What is Multiple Sclerosis?

Borrowed from : The National MS Society

Multiple sclerosis (or MS) is a chronic, often disabling disease that attacks the central nervous system (CNS), which is made up of the brain, spinal cord, and optic nerves. Symptoms may be mild, such as numbness in the limbs, or severe, such as paralysis or loss of vision. The progress, severity, and specific symptoms of MS are unpredictable and vary from one person to another. Today, new treatments and advances in research are giving new hope to people affected by the disease.

MS is Thought to be an Autoimmune Disease

The body’s own defense system attacks myelin, the fatty substance that surrounds and protects the nerve fibers in the central nervous system. The nerve fibers themselves can also be damaged. The damaged myelin forms scar tissue (sclerosis), which gives the disease its name. When any part of the myelin sheath or nerve fiber is damaged or destroyed, nerve impulses traveling to and from the brain and spinal cord are distorted or interrupted, producing the variety of symptoms that can occur.

Most people with MS learn to cope with the disease and continue to lead satisfying, productive lives.

Four Disease Courses Have Been Identified in MS

Relapsing-Remitting MS (RRMS)

RRMS is the most common form of the disease. It is characterized by clearly defined acute attacks with full recovery (1a) or with residual deficit upon recovery (1b). Periods between disease relapses are characterized by a lack of disease progression. Approximately 85% of people with MS begin with a relapsing-remitting course.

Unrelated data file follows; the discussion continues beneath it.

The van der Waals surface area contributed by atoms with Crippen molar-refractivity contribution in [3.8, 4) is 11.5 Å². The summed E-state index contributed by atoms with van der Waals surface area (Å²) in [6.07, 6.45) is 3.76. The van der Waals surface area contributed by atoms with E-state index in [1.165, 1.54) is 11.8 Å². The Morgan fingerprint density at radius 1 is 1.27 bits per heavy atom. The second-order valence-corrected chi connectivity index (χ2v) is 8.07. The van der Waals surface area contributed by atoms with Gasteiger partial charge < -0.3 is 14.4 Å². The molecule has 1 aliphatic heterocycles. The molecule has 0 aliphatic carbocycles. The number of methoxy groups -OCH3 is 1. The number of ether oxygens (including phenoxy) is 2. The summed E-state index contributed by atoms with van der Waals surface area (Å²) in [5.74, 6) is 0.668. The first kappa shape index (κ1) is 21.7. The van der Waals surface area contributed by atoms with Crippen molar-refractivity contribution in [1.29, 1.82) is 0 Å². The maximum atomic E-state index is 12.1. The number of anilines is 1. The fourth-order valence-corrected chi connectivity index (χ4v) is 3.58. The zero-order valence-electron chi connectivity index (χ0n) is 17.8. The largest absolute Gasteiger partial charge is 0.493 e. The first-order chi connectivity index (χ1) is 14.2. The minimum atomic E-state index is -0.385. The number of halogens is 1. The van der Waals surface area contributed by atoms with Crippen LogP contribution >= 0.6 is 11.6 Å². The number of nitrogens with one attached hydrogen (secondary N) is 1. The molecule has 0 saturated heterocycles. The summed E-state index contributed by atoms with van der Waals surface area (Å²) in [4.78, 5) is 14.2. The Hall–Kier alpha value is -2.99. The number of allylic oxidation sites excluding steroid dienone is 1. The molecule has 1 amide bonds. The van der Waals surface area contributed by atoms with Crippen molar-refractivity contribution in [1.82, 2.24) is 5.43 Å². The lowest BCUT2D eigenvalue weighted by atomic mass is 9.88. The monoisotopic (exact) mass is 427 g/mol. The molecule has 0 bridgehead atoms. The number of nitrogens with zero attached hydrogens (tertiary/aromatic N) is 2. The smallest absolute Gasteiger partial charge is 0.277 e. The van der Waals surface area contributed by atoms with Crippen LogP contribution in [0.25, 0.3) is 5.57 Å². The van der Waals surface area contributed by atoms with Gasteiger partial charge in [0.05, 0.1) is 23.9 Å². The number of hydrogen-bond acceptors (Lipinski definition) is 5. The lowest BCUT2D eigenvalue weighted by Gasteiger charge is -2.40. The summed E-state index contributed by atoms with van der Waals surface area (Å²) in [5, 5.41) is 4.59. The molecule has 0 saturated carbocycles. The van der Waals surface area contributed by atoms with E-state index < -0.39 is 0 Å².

Figure 1a
Figure 1a

Figure 1b
Figure 1b

Primary Progressive MS (PPMS)

PPMS is characterized by progression of disability from onset, without plateaus or remissions (2a) or with occasional plateaus and temporary minor improvements (2b). A person with PPMS, by definition, does not experience acute attacks. Of people with MS are diagnosed, only 10% have PPMS. In addition, the diagnostic criteria for PPMS are less secure than those for RRMS so that often the diagnosis is only made long after the onset of neurological symptoms and at a time when the person is already living with significant disability.

Figure 2a
Figure 2a

Figure 2b
Figure 2b

Secondary-Progressive MS (SPMS)

SPMS begins with an initial relapsing-remitting disease course, followed by progression of disability (3a) that may include occasional relapses and minor remissions and plateaus (3b). Typically, secondary-progressive disease is characterized by: less recovery following attacks, persistently worsening functioning during and between attacks, and/or fewer and fewer attacks (or none at all) accompanied by progressive disability. According to some natural history studies, of the 85% who start with relapsing-remitting disease, more than 50% will develop SPMS within 10 years; 90% within 25 years. More recent natural history studies (perhaps because of the use of MRI to assist in the diagnosis) suggest a more benign outlook that these numbers suggest. Nevertheless, many patients with RRMS do develop SPMS ultimately.

Figure 3a
Figure 3a

Figure 3b
figure 3b

Progressive-Relapsing MS (PRMS)

PRMS, which is the least common disease course, shows progression of disability from onset but with clear acute relapses, with (4a) or without (4b) full recovery. Approximately 5% of people with MS appear to have PRMS at diagnosis. Not infrequently a patient may be initially diagnosed as having PPMS and then will experience an acute attack, thereby establishing the diagnosis of PRMS.

Figure 4a
Figure 4a

Figure 4b
figure 4b

The Assessment of Disease Progression

Physicians evaluate disease progression in four ways:

  • Radiographically—by looking for new lesions, gadolinium-enhanced lesions, or an increased amount of disease on MRI
  • Electrophysiologically—by measuring changes in the sensory evoked potentials
  • Neurologically—by measuring changes in function on the neurologic examination
  • Functionally—by assessing the person’s physical and cognitive abilities